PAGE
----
A high school football coach and teacher has agreed to resign and will receive $20,000 as part of a settlement with the Hanover-Horton school district. That’s after a district investigation found it “more likely than not” Coach Johnnie Stewart engaged in a sexual relationship with a former student some 20 years ago, beginning when the student was 16 years old.
“While I am reluctant to accept this, because I desperately want to clear my name from the false and ugly accusations that have been made about me, I do believe that this resolution is in the best interests of my family, and will hopefully bring some finality which will allow the Hanover-Horton community to move on,” Stewart says in a statement released through his attorney on Wednesday.
That same school investigation also found evidence Stewart “furnished alcohol to students at parties,” created a “sexually charged and hostile learning environment,” propositioned another student and “threatened a student with physical harm because the student had told Mr. Stewart to leave high school girls alone.”
“I don’t think Johnnie Stewart ever had the best interest of his students or his district as he claims in his statement,” says Angela Sturgill, the woman who accused Stewart of grooming and coercing her into a sexual relationship when she was his teacher’s aide, sometime around 1998 or 1999. “If this were the case, the investigator wouldn’t have found it to be a hostile environment for his students, or the district wouldn’t have been found in direct violation of Title IX standards due to his conduct.
“We are relieved this is over, but are saddened with the result. I don’t think there is ever real closure when your abuser walks away free and is still allowed to teach in other districts, putting other students at risk.”
Parents and residents have repeatedly expressed their anger with the district's handling of the allegations against Stewart. First, the school knew the Michigan State Police was investigating Stewart for alleged sexual misconduct for months last school year, but allowed him to continue working. Then, the district denied having received earlier complaints about Stewart, until other allegations emerged, including from one former student who said she'd reported Stewart to the school in 2015.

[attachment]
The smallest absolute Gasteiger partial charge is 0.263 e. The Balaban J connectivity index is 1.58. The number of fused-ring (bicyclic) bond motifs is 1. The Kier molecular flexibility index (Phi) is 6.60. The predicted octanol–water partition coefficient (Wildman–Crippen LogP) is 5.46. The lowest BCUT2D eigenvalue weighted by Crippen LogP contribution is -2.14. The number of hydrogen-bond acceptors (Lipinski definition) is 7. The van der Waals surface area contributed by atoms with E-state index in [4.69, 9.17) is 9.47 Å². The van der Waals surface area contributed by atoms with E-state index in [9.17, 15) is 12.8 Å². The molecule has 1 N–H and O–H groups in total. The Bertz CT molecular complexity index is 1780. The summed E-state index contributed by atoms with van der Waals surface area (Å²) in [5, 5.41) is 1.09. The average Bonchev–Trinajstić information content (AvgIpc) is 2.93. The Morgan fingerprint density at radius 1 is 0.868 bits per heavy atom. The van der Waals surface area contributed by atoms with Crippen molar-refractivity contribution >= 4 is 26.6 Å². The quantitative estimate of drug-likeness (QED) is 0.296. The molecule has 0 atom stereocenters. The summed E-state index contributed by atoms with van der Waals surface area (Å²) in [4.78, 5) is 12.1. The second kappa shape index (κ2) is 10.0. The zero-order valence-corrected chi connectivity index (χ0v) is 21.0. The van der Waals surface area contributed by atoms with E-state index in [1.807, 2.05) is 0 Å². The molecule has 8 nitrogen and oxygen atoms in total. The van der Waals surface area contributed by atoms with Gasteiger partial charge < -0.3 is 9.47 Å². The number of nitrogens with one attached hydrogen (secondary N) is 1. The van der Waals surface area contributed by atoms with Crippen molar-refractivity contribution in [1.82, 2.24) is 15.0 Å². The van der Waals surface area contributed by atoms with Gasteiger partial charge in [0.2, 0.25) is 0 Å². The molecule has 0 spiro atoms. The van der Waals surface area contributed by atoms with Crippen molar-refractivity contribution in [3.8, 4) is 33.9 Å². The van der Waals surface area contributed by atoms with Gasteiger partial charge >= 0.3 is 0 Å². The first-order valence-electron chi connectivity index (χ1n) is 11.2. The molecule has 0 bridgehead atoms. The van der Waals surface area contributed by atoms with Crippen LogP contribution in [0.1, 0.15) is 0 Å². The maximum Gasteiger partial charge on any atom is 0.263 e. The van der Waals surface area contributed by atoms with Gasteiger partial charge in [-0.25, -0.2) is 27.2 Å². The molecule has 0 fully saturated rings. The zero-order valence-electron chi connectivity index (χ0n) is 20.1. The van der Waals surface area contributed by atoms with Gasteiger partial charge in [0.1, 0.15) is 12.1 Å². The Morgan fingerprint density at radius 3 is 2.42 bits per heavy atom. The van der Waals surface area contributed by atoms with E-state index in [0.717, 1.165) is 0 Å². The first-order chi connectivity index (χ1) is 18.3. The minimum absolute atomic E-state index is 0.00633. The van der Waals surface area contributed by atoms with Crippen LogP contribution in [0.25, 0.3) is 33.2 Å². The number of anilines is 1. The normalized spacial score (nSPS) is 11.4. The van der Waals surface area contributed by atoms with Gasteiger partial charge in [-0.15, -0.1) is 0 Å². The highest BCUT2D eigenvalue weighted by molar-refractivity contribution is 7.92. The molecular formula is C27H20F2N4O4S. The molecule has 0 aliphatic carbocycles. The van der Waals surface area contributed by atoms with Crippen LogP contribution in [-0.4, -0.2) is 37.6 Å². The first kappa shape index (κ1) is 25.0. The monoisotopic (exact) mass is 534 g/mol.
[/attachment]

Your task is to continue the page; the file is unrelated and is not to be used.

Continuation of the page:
Hanover-Horton Superintendent John Denney announced the settlement in a letter to families, one month after the school board voted unanimously to pursue tenure termination charges against Stewart.
“Here are the main details of the agreement:
Mr. Stewart has resigned from Hanover-Horton School District
Mr. Stewart will not return to our district in any capacity.
Mr. Stewart’s pay stopped when he signed the agreement on 9/16/19.
Mr. Stewart will be paid a lump sum of $20,000 as part of the settlement.
Any reference checks will only state he worked for Hanover-Horton, his salary and his roles. Documentation from this process will be part of his file.
Current and former students will not be required to testify.
This agreement brings closure to our victims and community sooner!”
Denney says the settlement “was in the best interest” of the school, because Stewart would have been entitled to a salary for as long as the tenure negotiations continued.
“We estimated that at a minimum, he would have been entitled to more than $20,000 in compensation as this process played out,” Denney said in the letter. “While the District continues to pay the employee and a substitute teacher; we are also paying a legal team to prepare for the hearing and file the necessary responses as the case works its way through the system.
“Finding a mutually agreed-upon resolution was the only way to guarantee Mr. Stewart did not return to Hanover-Horton. Had we gone through the tenure process and won, Mr. Stewart would still have maintained his teaching license and his pension.”
Attorney Kevin Roragin represents Stewart. Asked if his client plans to pursue other teaching or coaching jobs, Roragin said he doesn’t know. In May, the Jackson County prosecutor declined to charge Stewart for criminal sexual conduct, citing an expired statute of limitations and a lack of sufficient evidence.